Apr 27, 2014; Brooklyn, NY, USA; Toronto Raptors guard Kyle Lowry (7) and guard DeMar DeRozan (10) react during the second half in game four of the first round of the 2014 NBA Playoffs against the Brooklyn Nets at Barclays Center. The Raptors defeated the Nets 87-79. Mandatory Credit: Adam Hunger-USA TODAY Sports

Are "No-Star" Raptors the team of the future?

 

Apr 27, 2014; Brooklyn, NY, USA; Toronto Raptors head coach Dwane Casey against the Brooklyn Nets during the second quarter in game four of the first round of the 2014 NBA Playoffs at Barclays Center. Mandatory Credit: Adam Hunger-USA TODAY Sports

I’m mulling the results of the voting for the NBA’s Most Improved Player award, which is the only one in which the Toronto Raptors had a player (well, players actually) who received some top-ten votes. Kyle Lowry finished sixth, and DeMar DeRozan eighth, well behind winner Goran Dragic, the Phoenix Suns’ point guard. No Raptor garnered a single vote for Defensive Player of the Year, won by Joakim Noah of the Chicago Bulls. [20-second timeout: Honour is due to coach Dwane Casey, who finished fifth in Coach of the Year voting. While Gregg Popovich was a worthy winner (his San Antonio Spurs were a league-best 62-20), one wonders whether our coach shouldn't have finished higher. Our team improved by 14 games over last season, and without a defensive stalwart, our D ranked ninth. Our team plus/minus was plus_3.2, which also ranked ninth, and represents the most important "snapshot" datapoint.] Our guys won’t be garnering much consideration for any of the other hardware the Association is due to hand out, like Most Valuable Player. That bauble is being shined up for Kevin Durant of the Oklahoma City Thunder, and LeBron James will get all the second-place votes. We have no Rookie of the Year candidates, as we had no rookies! Sadly, there’s no prize for Sophomores, or Jonas Valanciunas would be in the running. Anyway, I think it’s time to recognize that star power is over-rated, and a balanced lineup is as likely to lead to success as searching for a needle in a haystack, i.e., a superstar. Those guys are extremely rare, insanely expensive and ruinous to a team’s chances if they are injured (cf., Los Angeles Lakers, whose season crashed and burned when Kobe Bryant went down).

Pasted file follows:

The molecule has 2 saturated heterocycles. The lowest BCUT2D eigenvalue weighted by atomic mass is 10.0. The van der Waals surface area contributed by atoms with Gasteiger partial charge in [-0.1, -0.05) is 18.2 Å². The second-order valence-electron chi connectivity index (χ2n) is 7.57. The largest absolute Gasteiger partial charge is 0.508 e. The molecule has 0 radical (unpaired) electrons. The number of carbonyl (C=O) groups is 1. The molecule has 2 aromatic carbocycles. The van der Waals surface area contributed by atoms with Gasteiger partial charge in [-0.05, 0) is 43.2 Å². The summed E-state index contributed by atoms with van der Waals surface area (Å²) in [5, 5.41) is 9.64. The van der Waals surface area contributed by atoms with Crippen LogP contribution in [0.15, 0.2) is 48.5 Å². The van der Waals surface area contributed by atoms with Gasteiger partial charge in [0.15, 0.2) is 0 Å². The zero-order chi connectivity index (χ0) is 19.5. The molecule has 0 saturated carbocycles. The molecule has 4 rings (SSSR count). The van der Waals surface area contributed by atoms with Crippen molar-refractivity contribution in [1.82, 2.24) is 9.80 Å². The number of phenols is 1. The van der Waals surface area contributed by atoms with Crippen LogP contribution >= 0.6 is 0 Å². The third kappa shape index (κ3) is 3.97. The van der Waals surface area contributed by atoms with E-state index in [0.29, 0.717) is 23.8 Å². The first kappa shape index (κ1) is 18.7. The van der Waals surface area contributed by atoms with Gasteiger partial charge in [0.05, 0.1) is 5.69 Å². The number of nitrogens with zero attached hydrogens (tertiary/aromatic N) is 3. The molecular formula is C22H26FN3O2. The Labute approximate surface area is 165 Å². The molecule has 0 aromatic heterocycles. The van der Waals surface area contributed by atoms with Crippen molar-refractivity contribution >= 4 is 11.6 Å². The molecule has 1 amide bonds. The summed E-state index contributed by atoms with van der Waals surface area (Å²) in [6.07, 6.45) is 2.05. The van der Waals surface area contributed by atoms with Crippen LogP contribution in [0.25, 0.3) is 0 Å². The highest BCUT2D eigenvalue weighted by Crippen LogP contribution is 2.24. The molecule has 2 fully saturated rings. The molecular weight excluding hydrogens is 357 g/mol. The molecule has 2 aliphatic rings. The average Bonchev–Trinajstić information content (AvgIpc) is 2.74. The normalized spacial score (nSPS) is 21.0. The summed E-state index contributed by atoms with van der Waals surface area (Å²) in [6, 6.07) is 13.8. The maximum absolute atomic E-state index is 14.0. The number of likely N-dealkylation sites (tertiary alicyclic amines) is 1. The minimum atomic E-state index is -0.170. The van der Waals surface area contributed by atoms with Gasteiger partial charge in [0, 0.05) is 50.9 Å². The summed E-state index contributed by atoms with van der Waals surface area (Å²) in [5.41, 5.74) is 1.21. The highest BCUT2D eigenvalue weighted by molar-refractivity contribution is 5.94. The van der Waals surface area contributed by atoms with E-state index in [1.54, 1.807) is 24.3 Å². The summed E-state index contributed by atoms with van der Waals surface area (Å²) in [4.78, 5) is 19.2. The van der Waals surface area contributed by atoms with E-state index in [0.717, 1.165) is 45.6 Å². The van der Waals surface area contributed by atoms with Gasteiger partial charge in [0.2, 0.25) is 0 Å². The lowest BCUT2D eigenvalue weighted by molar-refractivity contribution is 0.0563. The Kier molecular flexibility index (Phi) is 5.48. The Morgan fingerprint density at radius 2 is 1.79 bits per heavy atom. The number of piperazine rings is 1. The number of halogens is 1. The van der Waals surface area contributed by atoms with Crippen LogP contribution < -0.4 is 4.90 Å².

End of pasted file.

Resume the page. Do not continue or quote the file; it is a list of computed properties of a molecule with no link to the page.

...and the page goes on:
What was the critical decision of the season for the Raptors? Surely The Trade ranks #1. We shipped Rudy Gay (and two others) to Sacramento, and received in return four rotation-grade players. If one believes the cliche which says that whichever team gets the best players wins the trade, then we got badly burned. But we didn’t, did we? We traded a (perceived?) star when our record was 6-12, and proceeded to win 42 of our last 64 games.

I doubt any Raptor player wins an individual award in the next three years, but I suspect we’ll be in the playoffs. I’ll take that trade-off, every time.

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